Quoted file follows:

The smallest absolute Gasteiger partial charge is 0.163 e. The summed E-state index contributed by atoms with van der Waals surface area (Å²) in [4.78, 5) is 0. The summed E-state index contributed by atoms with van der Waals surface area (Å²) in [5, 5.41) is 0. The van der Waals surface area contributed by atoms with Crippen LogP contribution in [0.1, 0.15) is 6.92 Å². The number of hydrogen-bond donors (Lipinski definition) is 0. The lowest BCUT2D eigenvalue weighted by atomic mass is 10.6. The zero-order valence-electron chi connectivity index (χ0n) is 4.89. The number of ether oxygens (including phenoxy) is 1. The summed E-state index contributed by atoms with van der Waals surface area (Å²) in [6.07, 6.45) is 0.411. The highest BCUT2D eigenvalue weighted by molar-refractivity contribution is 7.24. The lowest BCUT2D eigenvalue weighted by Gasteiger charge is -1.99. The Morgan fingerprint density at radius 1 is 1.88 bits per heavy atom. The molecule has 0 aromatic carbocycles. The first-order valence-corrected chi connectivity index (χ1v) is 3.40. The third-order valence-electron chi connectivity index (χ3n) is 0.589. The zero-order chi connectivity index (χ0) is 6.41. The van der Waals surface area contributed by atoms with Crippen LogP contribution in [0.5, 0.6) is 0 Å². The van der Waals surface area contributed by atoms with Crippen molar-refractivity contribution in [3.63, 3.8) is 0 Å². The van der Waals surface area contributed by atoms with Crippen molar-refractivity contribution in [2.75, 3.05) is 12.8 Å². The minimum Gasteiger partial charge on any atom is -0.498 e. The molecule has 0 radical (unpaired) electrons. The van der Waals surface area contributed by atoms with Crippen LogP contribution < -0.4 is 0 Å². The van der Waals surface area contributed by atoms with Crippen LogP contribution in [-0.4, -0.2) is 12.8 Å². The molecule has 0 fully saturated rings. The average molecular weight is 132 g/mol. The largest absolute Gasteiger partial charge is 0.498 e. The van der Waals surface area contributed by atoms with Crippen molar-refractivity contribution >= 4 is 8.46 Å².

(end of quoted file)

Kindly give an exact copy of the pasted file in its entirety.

The smallest absolute Gasteiger partial charge is 0.163 e. The summed E-state index contributed by atoms with van der Waals surface area (Å²) in [4.78, 5) is 0. The summed E-state index contributed by atoms with van der Waals surface area (Å²) in [5, 5.41) is 0. The van der Waals surface area contributed by atoms with Crippen LogP contribution in [0.1, 0.15) is 6.92 Å². The number of hydrogen-bond donors (Lipinski definition) is 0. The lowest BCUT2D eigenvalue weighted by atomic mass is 10.6. The zero-order valence-electron chi connectivity index (χ0n) is 4.89. The number of ether oxygens (including phenoxy) is 1. The summed E-state index contributed by atoms with van der Waals surface area (Å²) in [6.07, 6.45) is 0.411. The highest BCUT2D eigenvalue weighted by molar-refractivity contribution is 7.24. The lowest BCUT2D eigenvalue weighted by Gasteiger charge is -1.99. The Morgan fingerprint density at radius 1 is 1.88 bits per heavy atom. The molecule has 0 aromatic carbocycles. The first-order valence-corrected chi connectivity index (χ1v) is 3.40. The third-order valence-electron chi connectivity index (χ3n) is 0.589. The zero-order chi connectivity index (χ0) is 6.41. The van der Waals surface area contributed by atoms with Crippen LogP contribution in [0.5, 0.6) is 0 Å². The van der Waals surface area contributed by atoms with Crippen molar-refractivity contribution in [3.63, 3.8) is 0 Å². The van der Waals surface area contributed by atoms with Crippen molar-refractivity contribution in [2.75, 3.05) is 12.8 Å². The minimum Gasteiger partial charge on any atom is -0.498 e. The molecule has 0 radical (unpaired) electrons. The van der Waals surface area contributed by atoms with Crippen LogP contribution < -0.4 is 0 Å². The van der Waals surface area contributed by atoms with Crippen LogP contribution in [-0.4, -0.2) is 12.8 Å². The molecule has 0 fully saturated rings. The average molecular weight is 132 g/mol. The largest absolute Gasteiger partial charge is 0.498 e. The van der Waals surface area contributed by atoms with Crippen molar-refractivity contribution >= 4 is 8.46 Å².